South Africa

Op-Ed: Twenty questions for Adam Habib

By Peter Alexander 19 January 2016

Private security forces should act and be held to the same standards of accountability as the South African Police Services. By Prof PETER ALEXANDER.

Here, then, are the questions for Habib:

  1. Who owns these firms, what is their history, and what profits do they make?
  2. How are their security personnel recruited and trained?
  3. Are they members of a union, which one?
  4. What is the command structure?
  5. What physical force are they permitted to use in the most extreme circumstances? Physical contact, batons, pepper spray, tear gas, rubber bullets?
  6. In terms of rank, who gives the commands to use such force?
  7. Do the firms film their interventions? With what equipment?
  8. To what extent do the security firms have regard for the Constitution’s provision for a right to protest peacefully and unarmed?
  9. Do the uniformed security personnel wear name tags so that they can be identified?
  10. If there is evidence of improper conduct, because security personnel touched women’s breasts for instance, what is the procedure for taking disciplinary action?
  11. What is the gender profile of the security personnel?
  12. How much are these security personnel paid?
  13. Who advised the university about the appointment of the particular companies employed?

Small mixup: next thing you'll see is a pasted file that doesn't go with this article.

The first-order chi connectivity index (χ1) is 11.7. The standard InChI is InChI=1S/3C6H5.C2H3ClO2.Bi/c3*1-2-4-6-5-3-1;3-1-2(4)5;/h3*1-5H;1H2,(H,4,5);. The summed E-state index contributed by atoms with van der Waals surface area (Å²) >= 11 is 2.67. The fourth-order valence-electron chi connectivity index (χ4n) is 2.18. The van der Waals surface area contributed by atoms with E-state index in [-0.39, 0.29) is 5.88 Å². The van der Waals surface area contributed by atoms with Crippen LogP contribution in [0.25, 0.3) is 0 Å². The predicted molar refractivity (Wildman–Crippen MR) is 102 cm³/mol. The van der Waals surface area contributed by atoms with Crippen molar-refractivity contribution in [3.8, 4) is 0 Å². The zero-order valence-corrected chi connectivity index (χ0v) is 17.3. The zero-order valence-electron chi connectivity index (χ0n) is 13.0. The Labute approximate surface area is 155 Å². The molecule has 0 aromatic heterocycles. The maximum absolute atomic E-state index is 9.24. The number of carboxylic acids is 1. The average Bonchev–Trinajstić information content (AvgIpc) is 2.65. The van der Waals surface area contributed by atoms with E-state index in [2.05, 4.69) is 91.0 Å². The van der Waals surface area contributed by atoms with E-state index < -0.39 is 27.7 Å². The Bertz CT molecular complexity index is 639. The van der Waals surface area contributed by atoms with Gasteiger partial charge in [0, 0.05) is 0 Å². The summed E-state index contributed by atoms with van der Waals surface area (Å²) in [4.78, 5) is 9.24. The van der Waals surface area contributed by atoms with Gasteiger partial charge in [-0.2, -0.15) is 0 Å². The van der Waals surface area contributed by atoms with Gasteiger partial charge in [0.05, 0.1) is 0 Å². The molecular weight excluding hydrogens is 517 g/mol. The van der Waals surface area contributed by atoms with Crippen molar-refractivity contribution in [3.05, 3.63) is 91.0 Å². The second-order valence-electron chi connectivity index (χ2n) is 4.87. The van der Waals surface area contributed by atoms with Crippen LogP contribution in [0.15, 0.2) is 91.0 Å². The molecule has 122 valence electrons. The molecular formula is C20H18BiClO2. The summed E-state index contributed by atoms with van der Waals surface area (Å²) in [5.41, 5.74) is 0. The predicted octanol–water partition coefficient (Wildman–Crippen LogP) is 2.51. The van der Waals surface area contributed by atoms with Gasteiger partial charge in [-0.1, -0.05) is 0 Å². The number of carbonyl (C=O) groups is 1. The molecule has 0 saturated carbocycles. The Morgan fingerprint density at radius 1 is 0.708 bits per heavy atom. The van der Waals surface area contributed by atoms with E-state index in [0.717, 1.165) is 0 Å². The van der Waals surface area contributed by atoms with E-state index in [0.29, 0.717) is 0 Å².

14. How much do they cost?
  15. What deliverables are expected of them?
  16. What is the time frame specified in contracts?
  17. At an operational level, to whom are they answerable within the university?
  18. Are they permitted to use violence that might cause bodily harm without reference to the university?
  19. Under what circumstances would the Public Order Police intervene?
  20. Do they engage in intelligence gathering or is that left to State Security and SAPS? DM

NB: In addition, I do not regard POPs transparency as adequate; I have strongly and publicly criticised the generals they report to, demonstrating that they misled parliament about the meaning of the IRIS statistics, inflating the extent to which protests are violent, and using this to justify a considerably larger budget. – Peter Alexander

Photo: Some of the thousands of students from Wits University demonstrate during another day of demonstrations against fee increases at their university, Johannesburg, South Africa, 20 October 2015. EPA/KIM LUDBROOK.


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